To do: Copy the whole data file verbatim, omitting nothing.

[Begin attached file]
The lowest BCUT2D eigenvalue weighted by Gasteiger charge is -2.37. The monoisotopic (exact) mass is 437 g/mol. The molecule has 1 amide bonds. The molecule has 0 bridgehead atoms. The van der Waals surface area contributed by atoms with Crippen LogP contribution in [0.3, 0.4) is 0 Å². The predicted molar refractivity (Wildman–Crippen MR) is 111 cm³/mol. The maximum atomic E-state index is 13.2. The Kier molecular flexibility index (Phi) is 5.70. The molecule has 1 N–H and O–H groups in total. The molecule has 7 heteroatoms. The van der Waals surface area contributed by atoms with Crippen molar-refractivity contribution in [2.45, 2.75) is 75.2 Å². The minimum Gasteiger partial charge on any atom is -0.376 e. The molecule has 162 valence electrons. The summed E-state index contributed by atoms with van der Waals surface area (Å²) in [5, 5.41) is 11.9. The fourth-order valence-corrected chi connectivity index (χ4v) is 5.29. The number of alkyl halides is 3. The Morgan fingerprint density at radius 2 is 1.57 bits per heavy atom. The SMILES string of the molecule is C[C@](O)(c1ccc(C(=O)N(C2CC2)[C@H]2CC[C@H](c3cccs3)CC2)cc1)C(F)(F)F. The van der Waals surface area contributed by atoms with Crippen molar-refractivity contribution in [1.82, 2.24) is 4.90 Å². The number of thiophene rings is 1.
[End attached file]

The lowest BCUT2D eigenvalue weighted by Gasteiger charge is -2.37. The monoisotopic (exact) mass is 437 g/mol. The molecule has 1 amide bonds. The molecule has 0 bridgehead atoms. The van der Waals surface area contributed by atoms with Crippen LogP contribution in [0.3, 0.4) is 0 Å². The predicted molar refractivity (Wildman–Crippen MR) is 111 cm³/mol. The maximum atomic E-state index is 13.2. The Kier molecular flexibility index (Phi) is 5.70. The molecule has 1 N–H and O–H groups in total. The molecule has 7 heteroatoms. The van der Waals surface area contributed by atoms with Crippen molar-refractivity contribution in [2.45, 2.75) is 75.2 Å². The minimum Gasteiger partial charge on any atom is -0.376 e. The molecule has 162 valence electrons. The summed E-state index contributed by atoms with van der Waals surface area (Å²) in [5, 5.41) is 11.9. The fourth-order valence-corrected chi connectivity index (χ4v) is 5.29. The number of alkyl halides is 3. The Morgan fingerprint density at radius 2 is 1.57 bits per heavy atom. The SMILES string of the molecule is C[C@](O)(c1ccc(C(=O)N(C2CC2)[C@H]2CC[C@H](c3cccs3)CC2)cc1)C(F)(F)F. The van der Waals surface area contributed by atoms with Crippen molar-refractivity contribution in [1.82, 2.24) is 4.90 Å². The number of thiophene rings is 1.